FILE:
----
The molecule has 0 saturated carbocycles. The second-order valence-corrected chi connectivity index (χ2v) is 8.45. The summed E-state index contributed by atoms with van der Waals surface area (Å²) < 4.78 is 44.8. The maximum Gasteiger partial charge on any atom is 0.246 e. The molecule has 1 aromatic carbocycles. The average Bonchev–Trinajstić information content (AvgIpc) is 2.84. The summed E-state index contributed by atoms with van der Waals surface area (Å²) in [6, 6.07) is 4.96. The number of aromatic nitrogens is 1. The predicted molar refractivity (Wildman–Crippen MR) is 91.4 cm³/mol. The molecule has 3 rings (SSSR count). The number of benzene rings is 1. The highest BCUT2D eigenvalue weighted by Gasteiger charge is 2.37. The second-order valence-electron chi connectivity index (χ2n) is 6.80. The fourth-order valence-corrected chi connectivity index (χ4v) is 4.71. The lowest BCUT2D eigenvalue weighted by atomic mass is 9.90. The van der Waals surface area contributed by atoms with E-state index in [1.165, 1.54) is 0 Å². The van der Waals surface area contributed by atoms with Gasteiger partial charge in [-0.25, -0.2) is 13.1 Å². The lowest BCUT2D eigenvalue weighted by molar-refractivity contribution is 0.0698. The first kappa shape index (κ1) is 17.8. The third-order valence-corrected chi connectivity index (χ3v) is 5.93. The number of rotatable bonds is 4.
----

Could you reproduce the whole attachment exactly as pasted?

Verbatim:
The molecule has 0 saturated carbocycles. The second-order valence-corrected chi connectivity index (χ2v) is 8.45. The summed E-state index contributed by atoms with van der Waals surface area (Å²) < 4.78 is 44.8. The maximum Gasteiger partial charge on any atom is 0.246 e. The molecule has 1 aromatic carbocycles. The average Bonchev–Trinajstić information content (AvgIpc) is 2.84. The summed E-state index contributed by atoms with van der Waals surface area (Å²) in [6, 6.07) is 4.96. The number of aromatic nitrogens is 1. The predicted molar refractivity (Wildman–Crippen MR) is 91.4 cm³/mol. The molecule has 3 rings (SSSR count). The number of benzene rings is 1. The highest BCUT2D eigenvalue weighted by Gasteiger charge is 2.37. The second-order valence-electron chi connectivity index (χ2n) is 6.80. The fourth-order valence-corrected chi connectivity index (χ4v) is 4.71. The lowest BCUT2D eigenvalue weighted by atomic mass is 9.90. The van der Waals surface area contributed by atoms with E-state index in [1.165, 1.54) is 0 Å². The van der Waals surface area contributed by atoms with Gasteiger partial charge in [-0.25, -0.2) is 13.1 Å². The lowest BCUT2D eigenvalue weighted by molar-refractivity contribution is 0.0698. The first kappa shape index (κ1) is 17.8. The third-order valence-corrected chi connectivity index (χ3v) is 5.93. The number of rotatable bonds is 4.